Demonstrators parade in trucks and dump trucks in support of farmers in India during a protest in Toronto Dec. 12, 2020. THE CANADIAN PRESS/Frank Gunn

Canadian Sikhs worry for families in India as farm protests turn violent

Canadian Sikhs worry for families in India as farm protests turn violent

For several days, Karan Singh has been frantically checking the latest news from India where his father and other farmers have been demanding the government repeal new agriculture laws that open more space for private investors.

The 25-year-old from Sudbury, Ont., says concern for his father — who farms cotton, wheat and sugar cane in India’s northern Punjab state — started in September. That’s when Prime Minister Narendra Modi introduced three bills that farmers say will reshape agriculture in the region, and Singh’s father and friends joined protests.

One of the bills allows farmers to forge deals with companies to produce a certain amount and to sell their crops directly to private buyers instead of to the Indian government at a regulated price.

Modi’s government argues the new laws will bring growth. But smaller farmers like Singh’s dad fear that the removal of state protections that they already consider insufficient will leave them at the mercy of greedy corporations.

Singh says his stress peaked two days ago when Modi’s government shut down internet in parts of New Delhi where protesters were gathering. Singh lost touch with his father and friends for about two hours as they made their way to India’s capital.

“It was really critical hours,” Singh said about the wait while protesters on horses and tractors stormed India’s historic Red Fort. They broke through police barricades into the nearly 400-year-old landmark after weeks of peaceful sit-ins and rallies — a deeply symbolic act that revealed their determination in challenging Modi’s government.

“I didn’t know where he was. I was worried and praying that hopefully those that I know will not be there in harm,” Singh said.

“Then there was a news that there was a death of one of the farmers in the protest and I was sad and couldn’t focus on work.”

It turned out his father was a few kilometres away and was safe. He has since returned to his farm, away from the protests, Singh said.

Canadian Sikhs with family in India say they are worried about the brewing tension in the country during a global pandemic.

“Sikhs are a significant part of our communities and a lot of our volunteers have family in India. We have volunteers in India as well, who are working with the farmers,” Jindi Singh, national director of the World Sikh Organization of Canada, said from his home in Victoria.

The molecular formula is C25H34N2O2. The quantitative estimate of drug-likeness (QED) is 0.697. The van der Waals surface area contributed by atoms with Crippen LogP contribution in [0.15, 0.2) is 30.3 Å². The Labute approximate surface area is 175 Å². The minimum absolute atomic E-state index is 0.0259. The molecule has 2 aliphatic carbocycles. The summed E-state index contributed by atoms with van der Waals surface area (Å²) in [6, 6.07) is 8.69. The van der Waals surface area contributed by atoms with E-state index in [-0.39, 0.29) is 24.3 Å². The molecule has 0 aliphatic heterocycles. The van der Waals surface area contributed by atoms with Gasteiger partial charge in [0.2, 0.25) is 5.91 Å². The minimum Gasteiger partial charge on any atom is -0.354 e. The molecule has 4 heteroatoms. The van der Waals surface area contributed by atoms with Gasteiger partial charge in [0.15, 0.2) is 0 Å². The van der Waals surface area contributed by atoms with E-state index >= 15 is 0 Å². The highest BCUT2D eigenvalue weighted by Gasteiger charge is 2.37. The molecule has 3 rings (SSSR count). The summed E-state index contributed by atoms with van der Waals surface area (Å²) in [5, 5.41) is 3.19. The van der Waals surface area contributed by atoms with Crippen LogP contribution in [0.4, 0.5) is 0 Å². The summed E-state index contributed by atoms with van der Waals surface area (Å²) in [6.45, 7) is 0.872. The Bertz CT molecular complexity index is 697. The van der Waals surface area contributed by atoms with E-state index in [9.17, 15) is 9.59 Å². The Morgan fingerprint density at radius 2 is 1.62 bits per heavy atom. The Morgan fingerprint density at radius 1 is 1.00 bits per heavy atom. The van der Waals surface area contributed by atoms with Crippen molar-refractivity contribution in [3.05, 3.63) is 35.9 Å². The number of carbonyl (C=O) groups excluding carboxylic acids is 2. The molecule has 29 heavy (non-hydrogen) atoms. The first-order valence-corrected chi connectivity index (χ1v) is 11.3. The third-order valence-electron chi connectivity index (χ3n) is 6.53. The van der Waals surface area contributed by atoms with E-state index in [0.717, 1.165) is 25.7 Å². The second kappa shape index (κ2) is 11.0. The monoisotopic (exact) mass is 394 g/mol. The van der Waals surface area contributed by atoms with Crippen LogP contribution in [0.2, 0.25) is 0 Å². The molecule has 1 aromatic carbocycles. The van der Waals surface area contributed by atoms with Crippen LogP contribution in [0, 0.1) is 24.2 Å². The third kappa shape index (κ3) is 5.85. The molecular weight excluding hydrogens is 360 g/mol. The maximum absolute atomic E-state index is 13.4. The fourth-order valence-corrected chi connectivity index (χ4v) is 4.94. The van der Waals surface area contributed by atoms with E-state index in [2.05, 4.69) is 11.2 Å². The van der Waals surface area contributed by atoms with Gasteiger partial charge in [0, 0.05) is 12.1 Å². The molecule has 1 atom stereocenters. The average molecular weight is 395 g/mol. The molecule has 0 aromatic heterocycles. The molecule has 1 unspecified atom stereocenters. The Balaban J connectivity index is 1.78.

“What we’ve seen is that the police presence has increased exponentially, so there is increased concern about safety.”

Since the protests began, videos have emerged of police hitting farmers with water cannons, releasing tear gas and beating them with batons. Negotiations between farmers and the Indian government have been in a deadlock.

In late November, Prime Minister Justin Trudeau spoke in support of Punjabi farmers and said his government had reached out to Indian authorities to highlight concerns.

Canadians must do more to pressure the federal government to continue doing that, said Jindi Singh.

“On a Friday night, if you’re having butter chicken and basmati rice, if this morning you got up and you had a turmeric latte, if on the weekend you’re going to cook and you’re going to use Indian spices … all of those items have come from an Indian farmer.”

Sikhs across Canada have been holding weekly protests in solidarity with the farmers.

“The thing is, we physically are here in Canada, but emotionally we are still in those struggles because, as a son of a farmer, you can feel the pain,” Karan Singh said.

“Agriculture is not a job that we do. Agriculture is also our culture. It’s a part of who we are.”

— With files from The Associated Press

This report by The Canadian Press was first published Jan. 29, 2021

———

This story was produced with the financial assistance of the Facebook and Canadian Press News Fellowship

Fakiha Baig, The Canadian Press

Note to readers: This is a corrected story; a previous version attributed the last quote to Jindi Singh.

Get local stories you won't find anywhere else right to your inbox.
Sign up here

Just Posted

The Central Alberta Freestyle Ski Club is hoping to win $50,000 through the Mackenzie Investments Top Peak contest. (Contributed photo)